Army Brig. Gen. Kevin Mangum, commander of the Iraqi National Counterterrorism Force Transition Team, thanks Maj. Gen. Fadhel al Barwari, the commanding officer of the Iraq Special Operations Forces, for his support. (Photo by Petty Officer Second Class Jimmy Pan)Professionalization. Developing a professional force in an IW environment is arguably the highest priority. A professional force will encompass and enhance the other functions of a FID program. The U.S. FID advisers realize that in an IW environment, the population is the center of gravity for operations. Training a disciplined, professional CT force that conducts its duties within the scope of applicable laws and authority, with respect for the Iraqi citizens, will be the defining factor in winning the support of the people.

ARSOF advisers provided professional development to the ISOF soldiers, NCOs and officers through their actions and execution of responsibilities; demonstrating the “what” and “how” of the way a professional force operates. The professionalism is reinforced with proper instruction that answers the “why” to the U.S. forces’ committed efforts. The social, religious and cultural knowledge ARSOF forces possess of their operational area allows them to exemplify professionalism and leadership traits in a proper and influential manner to their partner force. The interrelationships detailed in the training function provide core elements that build on the trust and confidence in the Iraqi force.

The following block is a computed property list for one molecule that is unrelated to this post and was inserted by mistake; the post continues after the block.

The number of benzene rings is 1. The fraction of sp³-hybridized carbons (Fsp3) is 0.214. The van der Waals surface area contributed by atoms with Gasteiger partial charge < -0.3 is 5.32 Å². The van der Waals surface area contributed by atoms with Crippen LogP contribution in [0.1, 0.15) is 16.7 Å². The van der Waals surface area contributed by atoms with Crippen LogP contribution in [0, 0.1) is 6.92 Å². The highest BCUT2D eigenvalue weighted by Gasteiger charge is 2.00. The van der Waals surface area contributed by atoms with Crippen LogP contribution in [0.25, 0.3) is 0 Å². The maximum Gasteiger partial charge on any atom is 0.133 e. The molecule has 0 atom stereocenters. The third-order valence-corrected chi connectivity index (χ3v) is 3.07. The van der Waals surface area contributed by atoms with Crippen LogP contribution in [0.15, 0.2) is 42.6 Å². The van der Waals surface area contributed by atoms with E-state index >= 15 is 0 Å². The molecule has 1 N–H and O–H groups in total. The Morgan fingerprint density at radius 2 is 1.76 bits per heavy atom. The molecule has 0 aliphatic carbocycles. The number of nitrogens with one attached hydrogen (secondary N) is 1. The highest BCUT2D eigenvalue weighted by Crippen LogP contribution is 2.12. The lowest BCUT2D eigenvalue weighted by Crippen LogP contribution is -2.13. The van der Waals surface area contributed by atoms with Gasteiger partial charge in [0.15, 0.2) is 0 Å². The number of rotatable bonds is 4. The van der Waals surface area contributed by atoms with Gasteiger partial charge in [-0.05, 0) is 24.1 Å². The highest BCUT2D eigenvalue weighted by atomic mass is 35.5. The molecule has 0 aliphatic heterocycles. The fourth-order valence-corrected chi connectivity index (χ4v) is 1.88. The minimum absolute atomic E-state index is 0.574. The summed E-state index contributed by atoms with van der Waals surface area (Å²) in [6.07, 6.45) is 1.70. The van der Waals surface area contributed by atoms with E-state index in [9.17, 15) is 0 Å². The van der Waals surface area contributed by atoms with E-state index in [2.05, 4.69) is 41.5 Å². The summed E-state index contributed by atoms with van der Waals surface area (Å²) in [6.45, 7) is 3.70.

When FID combat operations began, SF took the lead when executing missions with the Iraqi force. That provided the opportunity for the ICTF to observe the actions of the SF members. The ISOF responsibilities increased as SF training, observations and experience led them to the required level of operational proficiency. Eventually, SF began to take a supporting role in operations while evaluating the Iraqi forces’ mission planning and execution. This transition of responsibility became the impetus of the Iraqi force to emulate the operational procedures and conduct of their advisers.

The same efforts are conducted by CA and MIS Soldiers during the execution of their responsibilities. Whether training a partner force in their applicable duties or conducting missions, ARSOF Soldiers are cognizant of the mission success and political implication once the transition of authority and responsibility is placed with the Iraqi force.

Conclusion